Lone worker mobile phone system: Midwives use a mobile phone central message system. They log on to the system when they leave home in the morning and send text messages during the day detailing where they are going and how long they will be. This process continues until the end of the day. If a midwife takes longer than anticipated at a job and does not check in at the expected time, an alert is sent to the midwife’s mobile phone. The midwife then has to send a text to confirm that they are OK. If this does not happen an escalation procedure is put into place whereby the midwife is called every few minutes. Eventually, if the midwife cannot be located the police may be contacted. The mobile phones also have an emergency button.
Personal attack alarms: Staff are provided with personal alarms if they need one.
Other security measures used by hospital staff: these include CCTV and panic alarm buttons. The Trust also employs security staff.
Doubling up: two midwives are now sent to night-time calls, depending on the location and proximity of midwives.
Timing of classes: Adapting the time of parent craft classes so that the caretaker of the health centre is around and can help a midwife should an incident arise.
Risk assessment: all staff and management are encouraged to do risk assessments of their jobs and the situations they encounter.
Less successful measures
Keeping the diary system up to date can be difficult because work plans often change significantly during the day.
There are some difficulties with the lone worker mobile phone system:
- Some staff feel that it is a management device to check on staff rather than a safety measure.
- Some midwives do not use the system or forget to log on so it is not known where they are if an incident occurs.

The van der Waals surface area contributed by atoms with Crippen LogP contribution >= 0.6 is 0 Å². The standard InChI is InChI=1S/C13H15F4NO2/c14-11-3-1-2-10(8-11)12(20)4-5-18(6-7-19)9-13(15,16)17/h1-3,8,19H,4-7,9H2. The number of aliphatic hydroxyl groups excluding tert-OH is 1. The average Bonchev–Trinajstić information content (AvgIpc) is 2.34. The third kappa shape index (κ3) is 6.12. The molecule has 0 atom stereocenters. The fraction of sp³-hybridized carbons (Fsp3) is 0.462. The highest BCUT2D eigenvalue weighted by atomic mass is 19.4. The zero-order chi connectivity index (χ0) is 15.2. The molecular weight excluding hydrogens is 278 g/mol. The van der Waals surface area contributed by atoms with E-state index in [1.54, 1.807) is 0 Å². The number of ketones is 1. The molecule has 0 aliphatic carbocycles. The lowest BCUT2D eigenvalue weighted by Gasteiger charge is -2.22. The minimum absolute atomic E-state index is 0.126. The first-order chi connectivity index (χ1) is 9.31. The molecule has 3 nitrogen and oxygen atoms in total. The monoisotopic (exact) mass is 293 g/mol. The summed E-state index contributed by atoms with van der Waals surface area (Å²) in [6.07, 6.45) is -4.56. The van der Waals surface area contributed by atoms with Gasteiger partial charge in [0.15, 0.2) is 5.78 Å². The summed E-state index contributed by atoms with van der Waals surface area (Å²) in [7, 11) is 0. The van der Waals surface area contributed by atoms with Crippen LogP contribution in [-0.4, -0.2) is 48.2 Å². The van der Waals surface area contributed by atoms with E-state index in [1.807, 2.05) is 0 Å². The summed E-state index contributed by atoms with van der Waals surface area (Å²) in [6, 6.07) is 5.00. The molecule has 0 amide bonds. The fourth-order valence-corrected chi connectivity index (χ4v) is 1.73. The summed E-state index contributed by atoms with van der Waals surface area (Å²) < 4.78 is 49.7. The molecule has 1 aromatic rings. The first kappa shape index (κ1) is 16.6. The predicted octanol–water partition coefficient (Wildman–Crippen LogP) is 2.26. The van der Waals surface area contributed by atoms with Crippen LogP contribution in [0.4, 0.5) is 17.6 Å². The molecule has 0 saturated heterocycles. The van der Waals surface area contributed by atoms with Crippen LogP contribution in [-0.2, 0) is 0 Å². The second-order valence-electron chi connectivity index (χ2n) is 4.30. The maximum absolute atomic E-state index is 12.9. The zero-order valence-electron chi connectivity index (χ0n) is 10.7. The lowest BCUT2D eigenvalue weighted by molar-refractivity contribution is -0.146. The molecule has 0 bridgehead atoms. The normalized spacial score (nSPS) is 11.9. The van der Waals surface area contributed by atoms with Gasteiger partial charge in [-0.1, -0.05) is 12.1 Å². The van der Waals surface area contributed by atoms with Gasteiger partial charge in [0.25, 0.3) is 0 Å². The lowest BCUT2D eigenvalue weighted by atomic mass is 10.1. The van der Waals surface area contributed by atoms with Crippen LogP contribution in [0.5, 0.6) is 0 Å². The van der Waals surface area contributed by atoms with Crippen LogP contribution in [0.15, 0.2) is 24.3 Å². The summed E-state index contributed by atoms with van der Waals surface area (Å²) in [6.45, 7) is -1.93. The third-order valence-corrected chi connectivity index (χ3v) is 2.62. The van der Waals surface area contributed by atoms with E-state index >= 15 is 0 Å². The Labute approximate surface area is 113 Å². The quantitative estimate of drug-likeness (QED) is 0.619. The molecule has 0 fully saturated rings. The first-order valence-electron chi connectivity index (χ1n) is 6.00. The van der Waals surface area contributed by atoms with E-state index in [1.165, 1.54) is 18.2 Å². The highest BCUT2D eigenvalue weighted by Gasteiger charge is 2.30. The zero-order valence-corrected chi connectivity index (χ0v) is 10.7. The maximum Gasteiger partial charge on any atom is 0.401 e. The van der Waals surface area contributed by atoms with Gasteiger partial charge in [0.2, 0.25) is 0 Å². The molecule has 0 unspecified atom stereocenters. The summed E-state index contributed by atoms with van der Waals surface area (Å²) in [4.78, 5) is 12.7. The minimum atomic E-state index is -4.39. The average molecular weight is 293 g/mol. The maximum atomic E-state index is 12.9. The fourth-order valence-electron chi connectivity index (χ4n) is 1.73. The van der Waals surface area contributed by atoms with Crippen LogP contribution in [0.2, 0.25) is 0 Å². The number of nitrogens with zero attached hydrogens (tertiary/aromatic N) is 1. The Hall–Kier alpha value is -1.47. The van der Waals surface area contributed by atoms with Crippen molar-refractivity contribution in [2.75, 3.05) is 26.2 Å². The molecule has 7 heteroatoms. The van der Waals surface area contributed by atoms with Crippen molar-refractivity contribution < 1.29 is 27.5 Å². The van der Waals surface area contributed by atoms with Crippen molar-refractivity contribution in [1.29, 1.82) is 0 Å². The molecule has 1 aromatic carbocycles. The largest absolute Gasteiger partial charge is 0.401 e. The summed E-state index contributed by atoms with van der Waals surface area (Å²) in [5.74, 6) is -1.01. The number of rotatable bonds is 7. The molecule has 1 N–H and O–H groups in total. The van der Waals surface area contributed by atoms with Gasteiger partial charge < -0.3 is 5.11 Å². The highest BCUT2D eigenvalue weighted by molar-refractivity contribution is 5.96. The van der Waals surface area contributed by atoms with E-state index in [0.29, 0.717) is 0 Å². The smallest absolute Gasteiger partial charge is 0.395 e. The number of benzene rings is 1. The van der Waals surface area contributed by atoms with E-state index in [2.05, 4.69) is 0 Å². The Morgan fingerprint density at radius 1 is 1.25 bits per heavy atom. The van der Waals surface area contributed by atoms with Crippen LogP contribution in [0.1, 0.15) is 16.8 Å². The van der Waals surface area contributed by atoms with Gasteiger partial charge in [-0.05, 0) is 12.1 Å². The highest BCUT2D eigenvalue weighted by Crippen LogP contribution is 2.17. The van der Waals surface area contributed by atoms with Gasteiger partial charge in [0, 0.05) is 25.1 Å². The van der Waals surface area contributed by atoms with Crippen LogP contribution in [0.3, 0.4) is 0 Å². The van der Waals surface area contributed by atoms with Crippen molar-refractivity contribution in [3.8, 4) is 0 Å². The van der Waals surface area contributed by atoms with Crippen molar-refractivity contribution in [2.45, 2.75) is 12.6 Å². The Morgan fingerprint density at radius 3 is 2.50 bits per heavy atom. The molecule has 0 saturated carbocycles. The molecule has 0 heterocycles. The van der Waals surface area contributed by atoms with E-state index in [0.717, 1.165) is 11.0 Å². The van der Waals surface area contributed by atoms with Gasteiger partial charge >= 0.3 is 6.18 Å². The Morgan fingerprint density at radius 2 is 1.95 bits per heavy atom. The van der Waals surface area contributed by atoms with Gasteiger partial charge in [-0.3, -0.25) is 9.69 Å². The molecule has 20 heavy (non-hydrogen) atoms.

- Text messaging can be time-consuming. If in a car, it can make midwives appear more vulnerable and put them in danger.
- If the midwife takes longer than anticipated at a job and the mobile alert sounds, this may be seen as invasive by clients and cause annoyance.
- If staff do not check in, alarms sound at the control room and only stop when the midwife logs in by text. Text messaging can be difficult if the midwife is in the middle of a delivery!
- If an incident happens midwives may not be able to press the emergency button in time.
The benefits and the costs
Confidence: staff feel happier and more confident in their work.
More awareness: staff have greater awareness of potential violence and aggression.
Feeling valued: staff feel more supported and valued by a caring management.
Involvement: staff feel involved because they can contribute views on the systems and the content of training programmes.
Management information: incident reports give a better understanding of the type and scale of incidents so that management can take appropriate action.
Lower staff turnover: has been noted.
Fewer incidents: the Trust has had only a few incidents of violence.
- The main cost of the measures is time, which is difficult to quantify.
- The mobile phone system is expensive costing thousands of pounds per year while text message bills are rising. But this and other systems are not expensive compared compensation costs should the Trust fail to provide a safe environment for its staff.
- The benefits of violence and aggression training outweigh the costs of the courses. The Trust’s input into the course ensures that it truly meets training needs and is cost-effective.